Logistics group Christian Salvesen - which has a major operation in the West Midlands - has warned of a potential brake on profits after hauliers in Spain began strike action over fuel prices.
Salvesen said there could be a negative impact on second half results amid uncertainty about how long the nationwide action will last.
As well as the strike by the Spanish Transport Federation, which began yesterday and involved Salvesen subcontractors, the company said volumes within its UK industrial-based business were under pressure.
"Profit before taxation for the first half is expected to be broadly in line with expectations with most of the company's operations performing well, " Salvesen told shareholders.
"The exception has been UK Industrial, where transport volumes for existing customers were lower and the start up of some new contracts occurred later than expected.
"Existing customer volumes are difficult to predict, but new customer volumes are expected to improve in the second half and this growth, together with additional cost reduction initiatives is expected to improve profits in the second half."
The United Kingdom industrial division includes customers in the automotive, chemical, DIY and paper and packaging sectors. Other parts of the company have performed well, with contract retention rates remaining high and business losses kept to a minimum as Salvesen attempts to maintain its recent signs of recovery.
"During the first half, the company has continued to show good progress in overall new business wins, which are on track to match last year's improved performance," it added.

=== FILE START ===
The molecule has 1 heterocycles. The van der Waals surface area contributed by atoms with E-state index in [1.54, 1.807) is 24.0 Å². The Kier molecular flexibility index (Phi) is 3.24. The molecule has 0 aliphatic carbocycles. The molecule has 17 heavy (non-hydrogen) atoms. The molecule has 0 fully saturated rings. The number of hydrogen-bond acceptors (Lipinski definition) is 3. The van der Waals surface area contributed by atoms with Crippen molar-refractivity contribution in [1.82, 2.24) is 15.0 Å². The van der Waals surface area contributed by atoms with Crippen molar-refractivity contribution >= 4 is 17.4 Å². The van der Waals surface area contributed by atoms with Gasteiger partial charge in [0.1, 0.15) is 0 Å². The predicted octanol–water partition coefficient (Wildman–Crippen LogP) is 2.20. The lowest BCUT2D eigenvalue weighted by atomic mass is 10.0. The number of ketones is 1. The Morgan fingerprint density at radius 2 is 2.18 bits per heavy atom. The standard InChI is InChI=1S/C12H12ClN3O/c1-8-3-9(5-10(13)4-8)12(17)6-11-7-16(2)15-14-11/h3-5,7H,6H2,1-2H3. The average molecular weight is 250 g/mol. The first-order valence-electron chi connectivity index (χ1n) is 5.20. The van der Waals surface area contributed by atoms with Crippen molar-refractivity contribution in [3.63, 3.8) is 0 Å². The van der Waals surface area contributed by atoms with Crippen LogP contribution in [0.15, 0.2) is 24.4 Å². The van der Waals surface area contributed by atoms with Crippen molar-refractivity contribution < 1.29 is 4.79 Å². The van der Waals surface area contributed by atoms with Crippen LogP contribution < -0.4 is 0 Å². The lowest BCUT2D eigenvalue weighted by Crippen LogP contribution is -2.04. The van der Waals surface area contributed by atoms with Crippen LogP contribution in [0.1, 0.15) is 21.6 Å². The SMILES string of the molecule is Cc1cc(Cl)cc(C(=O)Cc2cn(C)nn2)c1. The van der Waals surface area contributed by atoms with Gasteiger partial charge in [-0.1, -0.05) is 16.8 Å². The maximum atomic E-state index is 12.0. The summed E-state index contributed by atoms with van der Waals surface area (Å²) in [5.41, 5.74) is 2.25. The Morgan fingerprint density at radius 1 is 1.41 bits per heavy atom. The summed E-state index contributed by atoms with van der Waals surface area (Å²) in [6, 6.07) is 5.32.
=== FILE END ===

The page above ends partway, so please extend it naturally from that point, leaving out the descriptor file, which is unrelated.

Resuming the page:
" In addition, contract retention rates remain high and lost contracts have been minimal."
Analysts had been hoping profits would rise to £17.8 million for the full year, but it is expected that the Spanish strike may cause this to be trimmed back towards last year's £17 million.
Shares fell by more than four per cent to 66.5p following the warning.
The Northampton-based group, which employs more than 13,000 people and operates in six European countries, including France and Portugal, has a new management team which has sought to stem the loss of contracts and focus on core logistics activities in the transport and food and consumer sectors.
The operations have been reorganised to focus on these two areas while a decentralised structure has been established to speed up growth.
"This restructuring, which will generate annual savings of almost £2million, will fund higher spending on sales and marketing.
"The one-time cost of this change will be approximately £1 million and will be recognised during the second half," Salvesen added.
Major customers of the company have included Marks & Spencer, Asda and Michelin.
The company will release its interim results for the six months ended September 30 on December 6, together with an update on its long term plans.